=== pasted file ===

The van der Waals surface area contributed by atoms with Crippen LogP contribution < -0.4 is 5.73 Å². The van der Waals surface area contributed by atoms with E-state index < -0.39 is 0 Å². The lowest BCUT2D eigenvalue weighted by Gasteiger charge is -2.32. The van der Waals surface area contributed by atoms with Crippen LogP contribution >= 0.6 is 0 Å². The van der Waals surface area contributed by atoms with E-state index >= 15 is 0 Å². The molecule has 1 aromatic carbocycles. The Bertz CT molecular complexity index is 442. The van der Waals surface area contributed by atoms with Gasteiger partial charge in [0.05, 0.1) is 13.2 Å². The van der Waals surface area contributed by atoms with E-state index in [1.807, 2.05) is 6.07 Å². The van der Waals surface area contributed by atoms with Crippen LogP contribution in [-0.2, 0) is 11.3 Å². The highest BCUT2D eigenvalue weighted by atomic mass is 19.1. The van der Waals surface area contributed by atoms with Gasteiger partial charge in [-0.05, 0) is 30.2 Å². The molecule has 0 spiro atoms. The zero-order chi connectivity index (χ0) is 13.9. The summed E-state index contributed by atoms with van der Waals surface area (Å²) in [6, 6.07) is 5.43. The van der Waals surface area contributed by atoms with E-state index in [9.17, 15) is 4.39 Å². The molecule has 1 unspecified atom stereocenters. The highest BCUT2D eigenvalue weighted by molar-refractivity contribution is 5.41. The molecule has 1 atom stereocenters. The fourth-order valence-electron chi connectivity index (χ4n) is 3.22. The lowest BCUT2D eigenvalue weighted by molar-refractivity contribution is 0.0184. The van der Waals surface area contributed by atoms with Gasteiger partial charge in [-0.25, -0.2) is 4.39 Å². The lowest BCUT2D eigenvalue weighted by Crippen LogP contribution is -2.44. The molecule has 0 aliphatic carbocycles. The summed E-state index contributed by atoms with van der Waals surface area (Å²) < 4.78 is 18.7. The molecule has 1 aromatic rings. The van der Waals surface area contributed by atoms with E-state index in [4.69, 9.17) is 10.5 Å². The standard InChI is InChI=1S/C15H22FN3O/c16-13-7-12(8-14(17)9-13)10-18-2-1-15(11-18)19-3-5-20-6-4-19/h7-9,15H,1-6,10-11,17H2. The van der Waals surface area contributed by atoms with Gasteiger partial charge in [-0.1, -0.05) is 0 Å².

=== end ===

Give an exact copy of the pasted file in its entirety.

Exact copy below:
The van der Waals surface area contributed by atoms with Crippen LogP contribution < -0.4 is 5.73 Å². The van der Waals surface area contributed by atoms with E-state index < -0.39 is 0 Å². The lowest BCUT2D eigenvalue weighted by Gasteiger charge is -2.32. The van der Waals surface area contributed by atoms with Crippen LogP contribution >= 0.6 is 0 Å². The van der Waals surface area contributed by atoms with E-state index >= 15 is 0 Å². The molecule has 1 aromatic carbocycles. The Bertz CT molecular complexity index is 442. The van der Waals surface area contributed by atoms with Gasteiger partial charge in [0.05, 0.1) is 13.2 Å². The van der Waals surface area contributed by atoms with E-state index in [1.807, 2.05) is 6.07 Å². The van der Waals surface area contributed by atoms with Crippen LogP contribution in [-0.2, 0) is 11.3 Å². The highest BCUT2D eigenvalue weighted by atomic mass is 19.1. The van der Waals surface area contributed by atoms with Gasteiger partial charge in [-0.05, 0) is 30.2 Å². The molecule has 0 spiro atoms. The zero-order chi connectivity index (χ0) is 13.9. The summed E-state index contributed by atoms with van der Waals surface area (Å²) in [6, 6.07) is 5.43. The van der Waals surface area contributed by atoms with E-state index in [9.17, 15) is 4.39 Å². The molecule has 1 unspecified atom stereocenters. The highest BCUT2D eigenvalue weighted by molar-refractivity contribution is 5.41. The molecule has 1 atom stereocenters. The fourth-order valence-electron chi connectivity index (χ4n) is 3.22. The lowest BCUT2D eigenvalue weighted by molar-refractivity contribution is 0.0184. The van der Waals surface area contributed by atoms with Gasteiger partial charge in [-0.25, -0.2) is 4.39 Å². The lowest BCUT2D eigenvalue weighted by Crippen LogP contribution is -2.44. The molecule has 0 aliphatic carbocycles. The summed E-state index contributed by atoms with van der Waals surface area (Å²) < 4.78 is 18.7. The molecule has 1 aromatic rings. The van der Waals surface area contributed by atoms with E-state index in [4.69, 9.17) is 10.5 Å². The standard InChI is InChI=1S/C15H22FN3O/c16-13-7-12(8-14(17)9-13)10-18-2-1-15(11-18)19-3-5-20-6-4-19/h7-9,15H,1-6,10-11,17H2. The van der Waals surface area contributed by atoms with Gasteiger partial charge in [-0.1, -0.05) is 0 Å².